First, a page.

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======= CONFIDENTIAL =_____ THIS DOCUMENT IS SUBJECT TO A COURT ORDER AND THIS DOCUMENT AND ITS CONTENTS SHALL NOT BE USED. SHOWN OR DISTRIBUTED EXCEPT AS PROVIDED IN THE COURT'S ORDER recognize smokers as a significant portion of their clientele, with development of ETS and indoor air quality advertising, and with plans to increase significantly the number of experts on the road bringing the workplace/ETS/indoor air quality issues to the public via media tours. II. Assumptions o Most smoking restrictions and smoking restriction legislation are based on the alleged health effects of environmental tobacco smoke on the nonsmoker; proponents are strongly motivated by annoyance. The 1986 Surgeon General's and NAS reports provided additional ammunition for legislative activity. o Although other viewpoints exist, it has been difficult for scientists with these viewpoints to express themselves within the scientific community. A network of anti-smokers in leadership positions effectively muzzles opposing views; publication of articles with these views is difficult. o Federal, state and local public smoking activity continues to increase. As of June, 1987, 5 bills were pending at the federal level; 189 state and 178 local bills have been introduced. Eighteen state proposals have been 110 TI DN 0015708
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======= CONFIDENTIAL =_____ THIS DOCUMENT IS SUBJECT TO A COURT ORDER AND THIS DOCUMENT AND ITS CONTENTS SHALL NOT BE USED. SHOWN OR DISTRIBUTED EXCEPT AS PROVIDED IN THE COURT'S ORDER recognize smokers as a significant portion of their clientele, with development of ETS and indoor air quality advertising, and with plans to increase significantly the number of experts on the road bringing the workplace/ETS/indoor air quality issues to the public via media tours. II. Assumptions o Most smoking restrictions and smoking restriction legislation are based on the alleged health effects of environmental tobacco smoke on the nonsmoker; proponents are strongly motivated by annoyance. The 1986 Surgeon General's and NAS reports provided additional ammunition for legislative activity. o Although other viewpoints exist, it has been difficult for scientists with these viewpoints to express themselves within the scientific community. A network of anti-smokers in leadership positions effectively muzzles opposing views; publication of articles with these views is difficult. o Federal, state and local public smoking activity continues to increase. As of June, 1987, 5 bills were pending at the federal level; 189 state and 178 local bills have been introduced. Eighteen state proposals have been 110 TI DN 0015708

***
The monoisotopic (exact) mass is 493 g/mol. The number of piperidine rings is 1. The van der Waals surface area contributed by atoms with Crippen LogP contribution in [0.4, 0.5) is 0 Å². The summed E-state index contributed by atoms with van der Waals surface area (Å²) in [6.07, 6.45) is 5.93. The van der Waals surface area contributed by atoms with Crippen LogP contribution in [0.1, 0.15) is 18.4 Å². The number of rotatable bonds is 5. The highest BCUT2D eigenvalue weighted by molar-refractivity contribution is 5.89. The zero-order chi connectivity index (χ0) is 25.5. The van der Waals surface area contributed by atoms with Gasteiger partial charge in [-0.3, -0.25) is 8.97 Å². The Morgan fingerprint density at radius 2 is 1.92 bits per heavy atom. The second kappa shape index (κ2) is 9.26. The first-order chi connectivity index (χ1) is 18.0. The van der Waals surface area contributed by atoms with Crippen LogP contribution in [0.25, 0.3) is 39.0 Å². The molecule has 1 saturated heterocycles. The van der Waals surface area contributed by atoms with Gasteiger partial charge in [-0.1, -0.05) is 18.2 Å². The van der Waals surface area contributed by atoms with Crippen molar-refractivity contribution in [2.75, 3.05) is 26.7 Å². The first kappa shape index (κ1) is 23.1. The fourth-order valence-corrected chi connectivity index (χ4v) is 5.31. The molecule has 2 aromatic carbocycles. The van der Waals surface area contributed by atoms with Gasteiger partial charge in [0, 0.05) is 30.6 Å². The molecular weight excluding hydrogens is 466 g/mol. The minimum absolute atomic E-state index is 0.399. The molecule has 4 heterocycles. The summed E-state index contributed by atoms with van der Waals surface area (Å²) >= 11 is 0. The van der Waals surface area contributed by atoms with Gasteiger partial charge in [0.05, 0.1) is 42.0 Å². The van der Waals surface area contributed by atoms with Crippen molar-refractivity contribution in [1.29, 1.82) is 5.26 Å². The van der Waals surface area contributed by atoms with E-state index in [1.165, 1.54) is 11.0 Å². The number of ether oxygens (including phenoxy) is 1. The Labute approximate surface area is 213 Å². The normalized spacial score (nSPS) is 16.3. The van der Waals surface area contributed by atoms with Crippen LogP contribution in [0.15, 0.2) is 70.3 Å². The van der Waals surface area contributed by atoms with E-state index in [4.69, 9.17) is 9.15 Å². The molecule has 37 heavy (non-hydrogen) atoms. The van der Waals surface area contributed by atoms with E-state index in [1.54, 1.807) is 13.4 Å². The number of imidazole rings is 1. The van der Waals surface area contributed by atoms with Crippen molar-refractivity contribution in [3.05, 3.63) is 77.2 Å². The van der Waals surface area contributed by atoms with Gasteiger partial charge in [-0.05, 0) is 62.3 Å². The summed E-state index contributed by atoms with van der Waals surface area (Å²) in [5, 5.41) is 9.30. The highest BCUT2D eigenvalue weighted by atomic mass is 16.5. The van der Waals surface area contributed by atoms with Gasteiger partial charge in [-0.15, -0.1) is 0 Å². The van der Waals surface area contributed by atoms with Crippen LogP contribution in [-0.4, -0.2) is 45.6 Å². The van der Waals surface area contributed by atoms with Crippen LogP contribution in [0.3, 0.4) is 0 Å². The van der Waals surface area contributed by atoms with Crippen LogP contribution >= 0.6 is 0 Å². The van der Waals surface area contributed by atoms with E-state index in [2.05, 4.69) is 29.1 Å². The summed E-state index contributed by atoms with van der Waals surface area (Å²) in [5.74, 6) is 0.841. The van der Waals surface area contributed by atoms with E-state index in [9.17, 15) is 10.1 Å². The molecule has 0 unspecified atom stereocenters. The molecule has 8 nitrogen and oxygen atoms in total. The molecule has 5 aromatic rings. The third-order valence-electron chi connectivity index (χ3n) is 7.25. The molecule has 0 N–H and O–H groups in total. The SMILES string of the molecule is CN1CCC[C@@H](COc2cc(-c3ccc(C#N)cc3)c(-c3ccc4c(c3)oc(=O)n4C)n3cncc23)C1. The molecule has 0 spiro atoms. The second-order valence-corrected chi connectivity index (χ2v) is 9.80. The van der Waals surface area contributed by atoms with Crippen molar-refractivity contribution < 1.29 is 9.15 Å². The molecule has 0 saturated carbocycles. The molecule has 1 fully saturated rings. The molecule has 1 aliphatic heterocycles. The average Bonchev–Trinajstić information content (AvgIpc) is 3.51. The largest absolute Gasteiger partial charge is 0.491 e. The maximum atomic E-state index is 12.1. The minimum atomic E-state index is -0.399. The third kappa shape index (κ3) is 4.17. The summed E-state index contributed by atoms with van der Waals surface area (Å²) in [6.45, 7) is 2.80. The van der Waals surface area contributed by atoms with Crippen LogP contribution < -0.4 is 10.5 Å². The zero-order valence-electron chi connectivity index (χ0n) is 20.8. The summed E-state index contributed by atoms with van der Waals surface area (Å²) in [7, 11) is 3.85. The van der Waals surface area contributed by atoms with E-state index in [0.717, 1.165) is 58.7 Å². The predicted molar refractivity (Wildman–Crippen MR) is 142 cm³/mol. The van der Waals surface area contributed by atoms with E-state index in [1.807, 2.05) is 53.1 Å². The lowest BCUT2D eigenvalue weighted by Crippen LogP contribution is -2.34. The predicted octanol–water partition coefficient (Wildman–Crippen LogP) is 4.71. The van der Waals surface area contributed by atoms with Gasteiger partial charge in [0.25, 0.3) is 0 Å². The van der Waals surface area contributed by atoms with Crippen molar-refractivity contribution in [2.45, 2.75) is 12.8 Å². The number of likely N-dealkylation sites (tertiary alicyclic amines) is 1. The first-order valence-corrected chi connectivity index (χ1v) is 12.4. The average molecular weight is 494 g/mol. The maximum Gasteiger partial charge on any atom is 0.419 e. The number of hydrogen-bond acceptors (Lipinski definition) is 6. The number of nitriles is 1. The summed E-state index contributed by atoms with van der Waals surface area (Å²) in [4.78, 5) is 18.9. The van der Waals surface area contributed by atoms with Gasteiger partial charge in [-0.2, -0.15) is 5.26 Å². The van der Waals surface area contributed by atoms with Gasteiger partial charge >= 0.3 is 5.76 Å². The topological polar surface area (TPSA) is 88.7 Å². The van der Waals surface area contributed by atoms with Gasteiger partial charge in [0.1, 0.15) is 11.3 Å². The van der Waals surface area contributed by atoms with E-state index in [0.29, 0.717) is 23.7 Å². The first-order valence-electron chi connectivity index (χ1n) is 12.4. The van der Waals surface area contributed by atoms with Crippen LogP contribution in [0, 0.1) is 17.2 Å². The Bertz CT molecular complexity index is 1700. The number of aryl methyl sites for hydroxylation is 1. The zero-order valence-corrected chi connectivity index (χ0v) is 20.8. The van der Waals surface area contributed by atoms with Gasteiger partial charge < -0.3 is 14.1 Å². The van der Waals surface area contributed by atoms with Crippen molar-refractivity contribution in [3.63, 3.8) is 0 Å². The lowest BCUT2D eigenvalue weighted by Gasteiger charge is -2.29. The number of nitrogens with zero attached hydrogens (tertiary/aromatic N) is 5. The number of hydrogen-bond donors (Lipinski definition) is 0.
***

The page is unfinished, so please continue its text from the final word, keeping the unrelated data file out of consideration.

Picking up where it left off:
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_____= CONFIDENTIAL =__ THIS DOCUMENT IS SUBJECT TO A COURT ORDER AND THIS DOCUMENT AND ITS CONTENTS SHALL NOT BE USED. SHOWN OR DISTRIBUTED EXCEPT AS PROVIDED IN THE COURT'S ORDER enacted; however, local legislation has a greater chance of passage - - 53 bills (30 percent) have been approved so far this year. Since the first public smoking legislation was passed in 1973, some 42 states and 198 localities have restricted smoking in public places. Of these, 12 states restrict smoking in the private workplace and 23 states address smoking in government facilities. In addition 167 localities restrict smoking in the workplace. o Although many private employers who regulate smoking attempt to accommodate smokers and nonsmokers, some implement smoking bans and discr9:minatory hiring policies. The public, the business community„ and the news media perceive a growing trend toward severe restriction. o Employers and restaurateurs are receiving substantiall pressure from anti-smoking organizations to severely restrict smoking to protect the public's health, reduce overhead expenses and thereby increase profits. o Although the Public Affairs Division has caused increased focus on the broader issue of indoor air quality, environmental smoke is still viewed as a separate and distinct issue, and smoking restrictions continue to be viewed as the only way to improve indoor air quality. 111 T1 DN 0015709
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_____= CONFIDENTIAL =__ THIS DOCUMENT IS SUBJECT TO A COURT ORDER AND THIS DOCUMENT AND ITS CONTENTS SHALL NOT BE USED. SHOWN OR DISTRIBUTED EXCEPT AS PROVIDED IN THE COURT'S ORDER enacted; however, local legislation has a greater chance of passage - - 53 bills (30 percent) have been approved so far this year. Since the first public smoking legislation was passed in 1973, some 42 states and 198 localities have restricted smoking in public places. Of these, 12 states restrict smoking in the private workplace and 23 states address smoking in government facilities. In addition 167 localities restrict smoking in the workplace. o Although many private employers who regulate smoking attempt to accommodate smokers and nonsmokers, some implement smoking bans and discr9:minatory hiring policies. The public, the business community„ and the news media perceive a growing trend toward severe restriction. o Employers and restaurateurs are receiving substantiall pressure from anti-smoking organizations to severely restrict smoking to protect the public's health, reduce overhead expenses and thereby increase profits. o Although the Public Affairs Division has caused increased focus on the broader issue of indoor air quality, environmental smoke is still viewed as a separate and distinct issue, and smoking restrictions continue to be viewed as the only way to improve indoor air quality. 111 T1 DN 0015709